Menu

Giant Plankton May Help Move Plastic Pollution to Sea Floor

Researchers show that pinkie-size marine organisms can ingest and poop out microplastics, potentially transporting them to the depths.

Aug 16, 2017
Bob Grant

The inner mucus filter of a giant larvacean, a member of the genus Bathochordaeus© 2017 MBARIPlastic pollution has emerged as a real threat to Earth’s ecosystems, especially in the ocean. But microscopic bits of plastic that swirl near the surface may have a route to deeper layers. Giant larvaceans, members of the marine zooplankton that swim in the upper layers of ocean waters worldwide, may be capable of ingesting microplastic pollution and transporting it to deeper parts of the sea, according to researchers at the Monterey Bay Aquarium Research Institute (MBARI).

“We’re really at the tip of the iceberg in understanding really where these plastics are winding up,” study coauthor and MBARI researcher Kakani Katija tells The Verge.

Katija and her colleagues performed experiments in which they fed plastic particles smaller than sand grains to the giant larvacean Bathochordaeus stygius, a frequent visitor of Monterey Bay. B. stygius, like other giant larvaceans, constructs massive nests made of mucus, which they use to filter about 11 gallons of sea water per hour. When the MBARI team members fed fluorescent microplastic bits to 25 larvaceans, they found that the majority of the planktonic organisms ingested the particles and pooped them out within 12 hours. They published their findings yesterday (August 16) in Science Advances.

When giant larvaceans excrete microplastics or when they shed their mucus feeding nets, which also trapped the particles, both sink. The authors suspect the waste may be consumed by deep sea-dwelling organisms, providing a route for the pollutants to enter new ecosystems.

“Plastics are sometimes seen as a sea surface issue, and more and more we’re seeing that’s not necessarily true,” Katija tells Science News.

Although the researchers admit that the larvaceans typically swim at depths lower than those at which microplastics float, their findings map a potential route for transfer of the pollutants to new depths. “We are finding pieces of microplastic in deep sea animals and in sea floor sediments,” Anela Choy, Katija’s MBARI colleague and a coauthor on the paper, tells Wired. “We often think of it as just a surface pollution problem, but there are many mechanisms that can transport the [plastic] pollution down from the surface.”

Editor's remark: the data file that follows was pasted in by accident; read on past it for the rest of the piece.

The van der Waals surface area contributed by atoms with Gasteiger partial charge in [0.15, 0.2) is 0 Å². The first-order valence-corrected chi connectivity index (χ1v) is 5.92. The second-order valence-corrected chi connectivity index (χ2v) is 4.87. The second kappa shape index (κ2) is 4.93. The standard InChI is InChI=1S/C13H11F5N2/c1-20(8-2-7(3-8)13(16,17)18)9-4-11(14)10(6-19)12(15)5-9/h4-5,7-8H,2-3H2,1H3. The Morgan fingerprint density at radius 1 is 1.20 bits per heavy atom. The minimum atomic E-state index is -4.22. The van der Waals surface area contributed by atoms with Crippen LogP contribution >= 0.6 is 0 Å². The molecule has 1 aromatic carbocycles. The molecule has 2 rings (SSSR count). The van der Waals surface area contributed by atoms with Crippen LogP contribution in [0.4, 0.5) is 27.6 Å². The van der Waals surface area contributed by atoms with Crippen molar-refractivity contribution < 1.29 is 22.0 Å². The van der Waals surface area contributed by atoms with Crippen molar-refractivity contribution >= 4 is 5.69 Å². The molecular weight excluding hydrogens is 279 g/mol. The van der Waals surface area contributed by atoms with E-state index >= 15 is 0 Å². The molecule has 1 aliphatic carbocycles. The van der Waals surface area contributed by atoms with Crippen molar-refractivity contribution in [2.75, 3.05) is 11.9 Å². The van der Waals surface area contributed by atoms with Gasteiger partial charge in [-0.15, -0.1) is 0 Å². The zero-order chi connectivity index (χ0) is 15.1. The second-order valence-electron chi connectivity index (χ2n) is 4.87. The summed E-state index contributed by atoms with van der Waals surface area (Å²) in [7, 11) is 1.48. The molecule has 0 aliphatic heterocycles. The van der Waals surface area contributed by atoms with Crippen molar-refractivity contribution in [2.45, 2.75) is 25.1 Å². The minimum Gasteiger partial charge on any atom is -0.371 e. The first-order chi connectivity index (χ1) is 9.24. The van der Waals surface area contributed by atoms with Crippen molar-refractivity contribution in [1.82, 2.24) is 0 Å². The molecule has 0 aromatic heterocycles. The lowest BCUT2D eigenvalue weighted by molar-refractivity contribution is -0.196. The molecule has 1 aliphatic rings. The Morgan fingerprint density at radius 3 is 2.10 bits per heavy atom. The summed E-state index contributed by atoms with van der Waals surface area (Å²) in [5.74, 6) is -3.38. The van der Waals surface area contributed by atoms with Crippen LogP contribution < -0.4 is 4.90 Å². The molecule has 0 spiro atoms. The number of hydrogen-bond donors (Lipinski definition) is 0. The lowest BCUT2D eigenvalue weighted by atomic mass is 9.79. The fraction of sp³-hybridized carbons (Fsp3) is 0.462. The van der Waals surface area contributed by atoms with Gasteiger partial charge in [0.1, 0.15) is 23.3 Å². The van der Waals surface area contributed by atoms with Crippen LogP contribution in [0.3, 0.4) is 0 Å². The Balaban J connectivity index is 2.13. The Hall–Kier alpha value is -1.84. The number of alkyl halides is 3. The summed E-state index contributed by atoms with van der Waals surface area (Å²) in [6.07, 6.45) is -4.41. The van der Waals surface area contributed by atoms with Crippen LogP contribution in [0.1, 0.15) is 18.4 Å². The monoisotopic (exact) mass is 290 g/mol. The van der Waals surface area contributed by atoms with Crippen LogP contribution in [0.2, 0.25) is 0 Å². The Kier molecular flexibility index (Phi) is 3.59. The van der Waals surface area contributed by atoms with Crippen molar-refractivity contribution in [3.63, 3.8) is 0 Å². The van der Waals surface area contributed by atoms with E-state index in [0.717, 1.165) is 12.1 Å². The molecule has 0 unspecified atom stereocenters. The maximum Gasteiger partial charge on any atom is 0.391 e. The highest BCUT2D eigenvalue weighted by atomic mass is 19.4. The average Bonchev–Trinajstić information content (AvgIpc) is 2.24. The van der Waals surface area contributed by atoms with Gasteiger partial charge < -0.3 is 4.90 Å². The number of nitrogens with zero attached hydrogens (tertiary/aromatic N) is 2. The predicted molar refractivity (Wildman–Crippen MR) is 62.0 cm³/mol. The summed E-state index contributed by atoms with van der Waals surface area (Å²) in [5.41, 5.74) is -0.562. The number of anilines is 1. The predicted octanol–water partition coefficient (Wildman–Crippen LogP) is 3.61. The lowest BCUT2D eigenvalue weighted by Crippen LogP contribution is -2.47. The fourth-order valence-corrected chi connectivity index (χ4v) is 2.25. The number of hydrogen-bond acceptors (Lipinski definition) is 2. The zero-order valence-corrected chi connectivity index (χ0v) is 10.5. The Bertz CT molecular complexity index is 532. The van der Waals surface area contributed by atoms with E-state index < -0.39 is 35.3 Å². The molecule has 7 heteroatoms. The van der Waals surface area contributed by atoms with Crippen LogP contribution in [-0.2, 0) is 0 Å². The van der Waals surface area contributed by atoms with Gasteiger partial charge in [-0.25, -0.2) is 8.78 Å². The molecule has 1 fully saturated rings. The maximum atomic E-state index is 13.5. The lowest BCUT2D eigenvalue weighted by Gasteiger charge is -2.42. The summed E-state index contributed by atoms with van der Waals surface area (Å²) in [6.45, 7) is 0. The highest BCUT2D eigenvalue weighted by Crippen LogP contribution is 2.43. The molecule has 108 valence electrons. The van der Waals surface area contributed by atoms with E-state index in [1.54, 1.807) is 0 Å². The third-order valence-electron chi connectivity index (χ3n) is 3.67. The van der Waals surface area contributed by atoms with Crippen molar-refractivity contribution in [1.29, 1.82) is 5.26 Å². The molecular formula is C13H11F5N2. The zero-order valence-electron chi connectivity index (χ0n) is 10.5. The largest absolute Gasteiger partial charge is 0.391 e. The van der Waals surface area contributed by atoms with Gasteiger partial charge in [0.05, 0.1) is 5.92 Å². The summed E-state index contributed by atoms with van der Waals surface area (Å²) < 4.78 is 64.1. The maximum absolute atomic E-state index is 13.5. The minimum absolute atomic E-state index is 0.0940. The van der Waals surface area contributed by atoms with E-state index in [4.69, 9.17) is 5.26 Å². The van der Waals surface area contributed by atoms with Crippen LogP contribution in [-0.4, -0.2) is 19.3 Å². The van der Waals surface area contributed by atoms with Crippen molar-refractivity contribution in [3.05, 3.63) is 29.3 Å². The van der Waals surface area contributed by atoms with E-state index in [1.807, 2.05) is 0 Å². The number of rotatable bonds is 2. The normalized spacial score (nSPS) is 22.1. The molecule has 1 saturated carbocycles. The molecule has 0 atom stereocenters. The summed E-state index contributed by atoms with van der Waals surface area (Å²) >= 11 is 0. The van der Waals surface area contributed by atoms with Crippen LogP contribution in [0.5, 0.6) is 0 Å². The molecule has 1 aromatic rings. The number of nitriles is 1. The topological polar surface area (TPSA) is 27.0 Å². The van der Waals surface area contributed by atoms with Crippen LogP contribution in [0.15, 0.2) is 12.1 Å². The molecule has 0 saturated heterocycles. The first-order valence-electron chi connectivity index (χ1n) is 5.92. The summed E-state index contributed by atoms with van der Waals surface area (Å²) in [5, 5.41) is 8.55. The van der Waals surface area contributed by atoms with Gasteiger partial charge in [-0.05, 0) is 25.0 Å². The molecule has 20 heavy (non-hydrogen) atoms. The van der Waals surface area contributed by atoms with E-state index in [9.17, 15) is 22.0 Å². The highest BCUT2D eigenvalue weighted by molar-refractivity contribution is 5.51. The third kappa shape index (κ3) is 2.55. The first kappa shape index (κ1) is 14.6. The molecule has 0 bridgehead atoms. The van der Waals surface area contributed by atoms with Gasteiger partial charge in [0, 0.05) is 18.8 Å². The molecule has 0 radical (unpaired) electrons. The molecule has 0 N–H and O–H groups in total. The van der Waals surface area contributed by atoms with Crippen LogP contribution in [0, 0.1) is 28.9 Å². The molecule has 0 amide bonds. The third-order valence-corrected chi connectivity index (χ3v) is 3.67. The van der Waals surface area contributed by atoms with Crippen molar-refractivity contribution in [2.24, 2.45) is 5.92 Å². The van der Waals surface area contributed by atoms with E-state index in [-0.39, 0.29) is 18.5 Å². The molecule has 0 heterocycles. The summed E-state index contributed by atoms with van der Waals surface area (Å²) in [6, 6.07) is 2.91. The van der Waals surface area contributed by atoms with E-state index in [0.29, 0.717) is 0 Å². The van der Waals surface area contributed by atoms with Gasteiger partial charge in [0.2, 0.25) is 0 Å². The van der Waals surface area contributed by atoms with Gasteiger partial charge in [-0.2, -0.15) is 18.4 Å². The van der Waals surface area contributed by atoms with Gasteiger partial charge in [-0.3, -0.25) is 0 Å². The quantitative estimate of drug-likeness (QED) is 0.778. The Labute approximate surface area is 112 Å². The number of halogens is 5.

February 2019

Big Storms Brewing

Can forests weather more major hurricanes?

Marketplace

Sponsored Product Updates

Bio-Rad Releases First FDA-Cleared Digital PCR System and Test for Monitoring Chronic Myeloid Leukemia Treatment Response
Bio-Rad Releases First FDA-Cleared Digital PCR System and Test for Monitoring Chronic Myeloid Leukemia Treatment Response
Bio-Rad Laboratories, Inc. (NYSE: BIO and BIOb), a global leader of life science research and clinical diagnostic products, today announced that its QXDx AutoDG ddPCR System, which uses Bio-Rad’s Droplet Digital PCR technology, and the QXDx BCR-ABL %IS Kit are the industry’s first digital PCR products to receive U.S. Food and Drug Administration (FDA) clearance. Used together, Bio-Rad’s system and kit can precisely and reproducibly monitor molecular response to treatment in patients with chronic myeloid leukemia (CML).
Bio-Rad Showcases New Automation Features of its ZE5 Cell Analyzer at SLAS 2019
Bio-Rad Showcases New Automation Features of its ZE5 Cell Analyzer at SLAS 2019
Bio-Rad Laboratories, Inc. (NYSE: BIO and BIOb) today showcases new automation features of its ZE5 Cell Analyzer during the Society for Laboratory Automation and Screening 2019 International Conference and Exhibition (SLAS) in Washington, D.C., February 2–6. These capabilities enable the ZE5 to be used for high-throughput flow cytometry in biomarker discovery and phenotypic screening.
Andrew Alliance and Sartorius Collaborate to Provide Software-Connected Pipettes for Life Science Research
Andrew Alliance and Sartorius Collaborate to Provide Software-Connected Pipettes for Life Science Research
Researchers to benefit from an innovative software-connected pipetting system, bringing improved reproducibility and traceability of experiments to life-science laboratories.
Corning Life Sciences to Feature 3D Cell Culture Technologies at SLAS 2019
Corning Life Sciences to Feature 3D Cell Culture Technologies at SLAS 2019
Corning Incorporated (NYSE: GLW) will showcase advanced 3D cell culture technologies and workflow solutions for spheroids, organoids, tissue models, and applications including ADME/toxicology at the Society for Laboratory Automation and Screening (SLAS) conference, Feb. 2-6 in Washington, D.C.